The disorientation was overwhelming. What was I doing in here? How was I going to make it to rehearsal and class? It was hot and I felt feverish. My legs and back began to cramp. The more I tried to move about, the more exhausted I became. I'd had pneumonia previous to this life in a box and shortly after, my cough came back. I would cough all day and then through the night, my box a mess of robutussin and kleenex. I coughed so much I had to go to the emergency room. "Your rib is broken but there is not much we can do about that," is what the doctor told me. "As for the box, well, we don't address that sort of thing here."

I had no idea what that meant, except that I wasn't going to get any help. Meanwhile, living in this box wasn't what it sounds. It shuddered and shook like an angry beehive nearly all the time and had violent temperature fluctuations. I'd be sweating one moment and then visually turn blue with chill. It felt as if it was tied to a roller coaster and I would cry out in pain from all of the diarrhea and nausea, which would, of course, just restart the coughing.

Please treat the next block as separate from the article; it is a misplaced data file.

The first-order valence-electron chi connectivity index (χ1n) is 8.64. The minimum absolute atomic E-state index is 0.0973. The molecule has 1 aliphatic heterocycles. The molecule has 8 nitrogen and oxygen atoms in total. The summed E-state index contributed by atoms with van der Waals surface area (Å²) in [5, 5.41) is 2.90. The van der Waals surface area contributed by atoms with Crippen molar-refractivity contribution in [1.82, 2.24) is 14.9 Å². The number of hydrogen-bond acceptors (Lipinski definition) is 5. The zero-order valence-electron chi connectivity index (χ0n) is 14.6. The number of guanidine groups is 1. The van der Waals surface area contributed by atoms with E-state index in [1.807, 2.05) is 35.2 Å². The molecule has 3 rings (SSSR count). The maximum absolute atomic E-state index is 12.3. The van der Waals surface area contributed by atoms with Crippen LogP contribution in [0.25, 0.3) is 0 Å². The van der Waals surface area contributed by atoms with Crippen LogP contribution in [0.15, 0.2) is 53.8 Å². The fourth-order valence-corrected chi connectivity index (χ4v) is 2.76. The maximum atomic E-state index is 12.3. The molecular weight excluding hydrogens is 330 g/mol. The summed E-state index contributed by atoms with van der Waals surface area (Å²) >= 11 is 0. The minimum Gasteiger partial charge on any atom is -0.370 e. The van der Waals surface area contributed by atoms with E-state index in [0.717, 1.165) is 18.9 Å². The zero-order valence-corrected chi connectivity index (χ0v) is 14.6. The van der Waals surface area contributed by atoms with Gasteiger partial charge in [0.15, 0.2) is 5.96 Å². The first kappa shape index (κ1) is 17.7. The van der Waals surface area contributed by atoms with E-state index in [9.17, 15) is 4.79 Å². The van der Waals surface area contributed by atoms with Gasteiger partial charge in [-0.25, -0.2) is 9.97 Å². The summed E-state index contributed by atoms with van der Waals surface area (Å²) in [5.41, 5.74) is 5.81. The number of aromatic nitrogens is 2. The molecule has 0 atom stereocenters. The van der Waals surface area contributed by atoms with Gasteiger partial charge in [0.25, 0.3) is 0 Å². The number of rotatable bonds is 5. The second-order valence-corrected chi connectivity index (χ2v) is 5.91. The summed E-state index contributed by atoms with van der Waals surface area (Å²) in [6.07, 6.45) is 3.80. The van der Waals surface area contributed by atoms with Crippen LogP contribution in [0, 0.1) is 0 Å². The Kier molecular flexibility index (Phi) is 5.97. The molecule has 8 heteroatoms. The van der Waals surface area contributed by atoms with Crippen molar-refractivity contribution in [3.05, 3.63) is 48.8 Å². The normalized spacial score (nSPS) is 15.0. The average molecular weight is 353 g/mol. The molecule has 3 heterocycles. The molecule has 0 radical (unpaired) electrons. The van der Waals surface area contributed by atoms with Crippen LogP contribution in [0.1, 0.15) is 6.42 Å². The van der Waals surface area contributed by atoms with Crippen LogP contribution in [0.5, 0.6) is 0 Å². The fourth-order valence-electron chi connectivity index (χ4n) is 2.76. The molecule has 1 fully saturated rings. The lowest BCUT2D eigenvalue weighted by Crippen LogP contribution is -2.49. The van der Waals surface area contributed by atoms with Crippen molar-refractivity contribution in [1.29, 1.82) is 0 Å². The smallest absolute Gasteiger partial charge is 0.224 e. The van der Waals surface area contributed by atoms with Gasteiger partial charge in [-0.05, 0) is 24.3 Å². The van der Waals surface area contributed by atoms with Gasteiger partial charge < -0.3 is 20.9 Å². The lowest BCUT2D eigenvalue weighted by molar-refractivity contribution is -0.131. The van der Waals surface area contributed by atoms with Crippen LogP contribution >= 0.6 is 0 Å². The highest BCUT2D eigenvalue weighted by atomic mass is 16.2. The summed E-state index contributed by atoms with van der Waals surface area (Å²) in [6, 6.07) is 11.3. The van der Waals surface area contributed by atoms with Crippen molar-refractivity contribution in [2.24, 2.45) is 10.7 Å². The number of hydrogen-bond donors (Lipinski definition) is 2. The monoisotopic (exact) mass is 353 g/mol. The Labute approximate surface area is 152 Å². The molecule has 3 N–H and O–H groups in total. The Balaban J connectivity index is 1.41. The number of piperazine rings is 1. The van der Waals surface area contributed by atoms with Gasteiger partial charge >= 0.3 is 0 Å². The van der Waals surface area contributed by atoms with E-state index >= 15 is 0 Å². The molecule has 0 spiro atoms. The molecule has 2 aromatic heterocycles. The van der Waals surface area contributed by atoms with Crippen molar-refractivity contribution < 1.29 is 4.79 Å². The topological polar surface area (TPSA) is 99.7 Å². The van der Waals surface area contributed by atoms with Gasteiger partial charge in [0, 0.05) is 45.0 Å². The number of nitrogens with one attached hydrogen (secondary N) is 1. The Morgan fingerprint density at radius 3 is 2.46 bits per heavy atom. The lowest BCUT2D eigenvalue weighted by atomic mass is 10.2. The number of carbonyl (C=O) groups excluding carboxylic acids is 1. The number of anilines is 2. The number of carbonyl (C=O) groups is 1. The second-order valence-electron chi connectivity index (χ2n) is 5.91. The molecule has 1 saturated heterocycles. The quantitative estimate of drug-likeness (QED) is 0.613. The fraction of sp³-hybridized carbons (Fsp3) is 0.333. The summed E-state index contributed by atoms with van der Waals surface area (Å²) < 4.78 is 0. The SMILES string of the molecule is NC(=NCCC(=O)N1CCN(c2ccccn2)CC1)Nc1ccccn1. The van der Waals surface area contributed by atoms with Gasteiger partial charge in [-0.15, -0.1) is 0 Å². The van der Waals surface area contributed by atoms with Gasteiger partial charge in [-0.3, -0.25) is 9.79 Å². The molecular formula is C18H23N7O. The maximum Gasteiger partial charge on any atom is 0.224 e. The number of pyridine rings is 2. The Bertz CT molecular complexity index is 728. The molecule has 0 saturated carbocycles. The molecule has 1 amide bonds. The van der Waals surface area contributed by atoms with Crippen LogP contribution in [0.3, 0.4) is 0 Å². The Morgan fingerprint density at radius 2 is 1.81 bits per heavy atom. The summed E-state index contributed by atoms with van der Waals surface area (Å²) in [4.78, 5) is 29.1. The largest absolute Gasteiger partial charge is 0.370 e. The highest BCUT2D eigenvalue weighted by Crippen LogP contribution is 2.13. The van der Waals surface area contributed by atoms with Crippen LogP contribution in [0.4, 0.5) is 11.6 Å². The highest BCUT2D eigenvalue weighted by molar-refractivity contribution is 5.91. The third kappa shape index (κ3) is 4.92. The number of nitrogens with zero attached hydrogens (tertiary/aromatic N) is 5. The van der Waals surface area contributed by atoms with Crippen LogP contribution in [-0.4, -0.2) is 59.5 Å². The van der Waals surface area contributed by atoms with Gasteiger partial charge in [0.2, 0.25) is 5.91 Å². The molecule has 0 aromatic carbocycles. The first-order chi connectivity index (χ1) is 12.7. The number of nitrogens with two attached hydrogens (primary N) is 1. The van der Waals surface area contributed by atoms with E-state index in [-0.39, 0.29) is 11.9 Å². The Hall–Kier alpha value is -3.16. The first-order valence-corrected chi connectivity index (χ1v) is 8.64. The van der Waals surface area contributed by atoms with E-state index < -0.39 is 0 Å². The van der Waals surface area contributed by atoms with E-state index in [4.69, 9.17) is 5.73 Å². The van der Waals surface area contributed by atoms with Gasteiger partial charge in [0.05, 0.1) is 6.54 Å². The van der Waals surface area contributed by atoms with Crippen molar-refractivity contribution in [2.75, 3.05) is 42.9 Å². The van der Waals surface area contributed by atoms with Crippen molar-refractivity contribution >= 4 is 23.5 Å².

My parents were horrifically concerned. Why was I in there and who was going to get me out? Nobody seemed to hear our desperate pleas for help. Other people pretended that there was no box. They'd invite me salsa dancing and then say, "Oh, you're still not feeling well? Call me when you're better then." My heart beat out the words loneliness and despair.

I tried to keep my spirits up. I'd draw on the walls and continued to roll my ankles 50 times in each direction every day, so that they wouldn't be too de-conditioned when I was out of there and ready to get back to dancing. My ankles were always my weak point. I stopped doing that after about four years.

I learned to knit and crochet, draw and paint. I became very sensitive to light, so I'd often turn off the lights and choreograph in my head. The studio in my mind was huge and softly lit by the sun. I was a stronger dancer in that studio than I had ever been in any other. I spent a lot of time there.